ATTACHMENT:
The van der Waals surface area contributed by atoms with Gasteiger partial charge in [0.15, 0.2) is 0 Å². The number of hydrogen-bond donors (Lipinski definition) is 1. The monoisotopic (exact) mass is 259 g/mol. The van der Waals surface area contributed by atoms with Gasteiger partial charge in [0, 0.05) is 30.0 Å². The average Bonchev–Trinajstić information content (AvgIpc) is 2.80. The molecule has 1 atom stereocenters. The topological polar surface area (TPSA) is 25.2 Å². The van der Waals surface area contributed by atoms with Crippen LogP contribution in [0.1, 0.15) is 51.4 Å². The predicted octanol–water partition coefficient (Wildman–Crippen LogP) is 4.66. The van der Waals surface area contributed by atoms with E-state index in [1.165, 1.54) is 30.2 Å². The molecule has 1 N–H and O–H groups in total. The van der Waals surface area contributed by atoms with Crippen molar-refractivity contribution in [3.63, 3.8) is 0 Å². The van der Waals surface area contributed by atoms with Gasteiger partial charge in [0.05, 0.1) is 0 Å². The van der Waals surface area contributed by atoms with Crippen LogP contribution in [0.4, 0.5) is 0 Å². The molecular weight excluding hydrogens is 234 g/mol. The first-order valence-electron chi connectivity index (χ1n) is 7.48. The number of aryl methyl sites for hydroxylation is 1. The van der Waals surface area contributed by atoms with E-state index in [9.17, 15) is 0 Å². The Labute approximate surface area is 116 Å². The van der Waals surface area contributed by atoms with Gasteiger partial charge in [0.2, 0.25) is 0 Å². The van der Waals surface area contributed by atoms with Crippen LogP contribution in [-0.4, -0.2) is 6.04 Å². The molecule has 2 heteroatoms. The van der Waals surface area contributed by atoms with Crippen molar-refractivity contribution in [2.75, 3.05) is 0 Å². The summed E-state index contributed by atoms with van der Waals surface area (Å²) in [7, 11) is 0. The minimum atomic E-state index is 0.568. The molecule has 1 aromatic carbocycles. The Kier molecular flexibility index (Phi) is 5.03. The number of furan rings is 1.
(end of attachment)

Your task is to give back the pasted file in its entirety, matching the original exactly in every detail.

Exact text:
The van der Waals surface area contributed by atoms with Gasteiger partial charge in [0.15, 0.2) is 0 Å². The number of hydrogen-bond donors (Lipinski definition) is 1. The monoisotopic (exact) mass is 259 g/mol. The van der Waals surface area contributed by atoms with Gasteiger partial charge in [0, 0.05) is 30.0 Å². The average Bonchev–Trinajstić information content (AvgIpc) is 2.80. The molecule has 1 atom stereocenters. The topological polar surface area (TPSA) is 25.2 Å². The van der Waals surface area contributed by atoms with Crippen LogP contribution in [0.1, 0.15) is 51.4 Å². The predicted octanol–water partition coefficient (Wildman–Crippen LogP) is 4.66. The van der Waals surface area contributed by atoms with E-state index in [1.165, 1.54) is 30.2 Å². The molecule has 1 N–H and O–H groups in total. The van der Waals surface area contributed by atoms with Crippen molar-refractivity contribution in [3.63, 3.8) is 0 Å². The van der Waals surface area contributed by atoms with Gasteiger partial charge in [0.05, 0.1) is 0 Å². The van der Waals surface area contributed by atoms with Crippen LogP contribution in [0.4, 0.5) is 0 Å². The molecular weight excluding hydrogens is 234 g/mol. The first-order valence-electron chi connectivity index (χ1n) is 7.48. The number of aryl methyl sites for hydroxylation is 1. The van der Waals surface area contributed by atoms with E-state index in [9.17, 15) is 0 Å². The Labute approximate surface area is 116 Å². The van der Waals surface area contributed by atoms with Gasteiger partial charge in [0.2, 0.25) is 0 Å². The van der Waals surface area contributed by atoms with Crippen LogP contribution in [-0.4, -0.2) is 6.04 Å². The molecule has 2 heteroatoms. The van der Waals surface area contributed by atoms with Crippen molar-refractivity contribution in [2.75, 3.05) is 0 Å². The summed E-state index contributed by atoms with van der Waals surface area (Å²) in [7, 11) is 0. The minimum atomic E-state index is 0.568. The molecule has 1 aromatic carbocycles. The Kier molecular flexibility index (Phi) is 5.03. The number of furan rings is 1.